SUFFERING only scratches to his arms and legs, Yamato Tanooka was found alive and well, if a little famished, after an astonishing survival ordeal that saw the seven-year-old fend for himself in the Japanese wilderness for almost a week.
In a case which garnered worldwide media attention, the Japanese army was drafted in to search for the youngster who went missing after being briefly abandoned by his parents near a forest for misbehaving.
Left without food or water after being punished for throwing stones, Yamato navigated his way through three miles of dense woodland in Hokkaido, a north-eastern island, before finding shelter in an unused army training camp.
With overnight temperatures dropping to 7C and large population of wild brown bears, a stroke of luck saw the door to the corrugated iron hut that was to become his home left open against orders, with a tap inside that provided his only sustenance for six days.
Found early on Friday morning by soldiers from the nearby 28th Infantry Regiment, Yamato was sandwiched between two mattresses and calmly confirmed his identity and that he was hungry.
His parents would have feared the worst as a small army of searchers accompanied by dogs failed to uncover any clues as to his whereabouts but a thousand miles away 900 of his fellow pupils at his Hokuto primary school were jubilant at the news of his rescue.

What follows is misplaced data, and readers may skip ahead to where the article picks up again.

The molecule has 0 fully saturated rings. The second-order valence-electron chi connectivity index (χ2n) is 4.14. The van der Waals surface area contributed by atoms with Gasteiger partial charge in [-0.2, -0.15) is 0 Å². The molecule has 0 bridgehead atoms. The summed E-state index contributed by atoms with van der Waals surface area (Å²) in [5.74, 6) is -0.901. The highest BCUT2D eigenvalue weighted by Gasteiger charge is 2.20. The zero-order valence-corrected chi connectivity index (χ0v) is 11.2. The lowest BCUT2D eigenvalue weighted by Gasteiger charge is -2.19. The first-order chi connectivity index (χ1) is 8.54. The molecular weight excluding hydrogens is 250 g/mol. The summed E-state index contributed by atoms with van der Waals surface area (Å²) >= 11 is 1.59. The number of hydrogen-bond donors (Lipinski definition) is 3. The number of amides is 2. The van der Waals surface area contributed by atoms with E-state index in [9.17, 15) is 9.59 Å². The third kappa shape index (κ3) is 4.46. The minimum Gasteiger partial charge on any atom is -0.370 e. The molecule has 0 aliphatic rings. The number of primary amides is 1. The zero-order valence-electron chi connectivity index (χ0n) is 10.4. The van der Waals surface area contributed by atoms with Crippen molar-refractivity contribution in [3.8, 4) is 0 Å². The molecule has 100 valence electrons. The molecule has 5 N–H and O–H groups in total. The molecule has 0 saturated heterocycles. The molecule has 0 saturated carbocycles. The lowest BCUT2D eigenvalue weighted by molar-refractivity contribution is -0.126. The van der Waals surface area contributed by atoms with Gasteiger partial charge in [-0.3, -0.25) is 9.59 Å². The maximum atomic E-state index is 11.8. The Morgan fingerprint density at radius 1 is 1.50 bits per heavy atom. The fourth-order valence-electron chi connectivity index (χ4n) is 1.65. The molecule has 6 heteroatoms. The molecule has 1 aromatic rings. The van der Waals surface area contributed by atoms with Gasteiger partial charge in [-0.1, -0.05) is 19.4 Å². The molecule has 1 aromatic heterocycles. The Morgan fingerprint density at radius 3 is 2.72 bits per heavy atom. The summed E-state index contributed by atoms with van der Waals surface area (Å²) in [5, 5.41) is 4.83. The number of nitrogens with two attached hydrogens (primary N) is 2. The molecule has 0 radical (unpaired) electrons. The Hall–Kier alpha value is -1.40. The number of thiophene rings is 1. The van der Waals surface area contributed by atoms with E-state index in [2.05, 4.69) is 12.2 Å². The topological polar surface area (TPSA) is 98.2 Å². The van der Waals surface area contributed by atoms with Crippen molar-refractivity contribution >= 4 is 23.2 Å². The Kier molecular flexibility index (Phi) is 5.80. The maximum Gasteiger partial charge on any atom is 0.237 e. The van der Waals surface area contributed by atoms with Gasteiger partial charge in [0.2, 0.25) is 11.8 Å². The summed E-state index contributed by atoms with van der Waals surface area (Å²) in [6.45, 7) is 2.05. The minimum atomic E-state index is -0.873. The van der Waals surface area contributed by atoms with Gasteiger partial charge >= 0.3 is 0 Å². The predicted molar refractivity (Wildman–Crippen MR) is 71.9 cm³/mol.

Doctors found the boy to be in good health and he was treated for mild dehydration but the story has ignited a firestorm of controversy over the role of his parents, with many in Japan calling for them to be punished themselves.
Takayuki Tanooka had told police that he and his wife had ordered Yamato out of the car for his behaviour, and then driven half a kilometre before returning to find him no longer by the side of the road.
“The first thing I did was apologise to him for the terrible suffering I had put him through,” his father said in tears.
“We’ve raised him in a loving family, but from now on we’ll try to do a better job and give him even more attention as he grows up,” he said. “Our behaviour as parents was excessive, and that’s something I’m extremely regretful about. I thought that what I was doing was for his own good, but, yes, I realise now that I went too far.”
The police are considering whether to press charges against the parents and many have accused the couple of neglect and abuse. Others though have noted that this has clearly been a terrible ordeal for them, and that it was a bad decision taken in the heat of the moment.
For now though the chief focus has been on the remarkable resilience of the seven-year-old, with Ken Noguchi, a Japanese mountaineer who has climbed Mount Everest, describing his survival as a miracle, and others praising his calm and collected manner in the face of danger.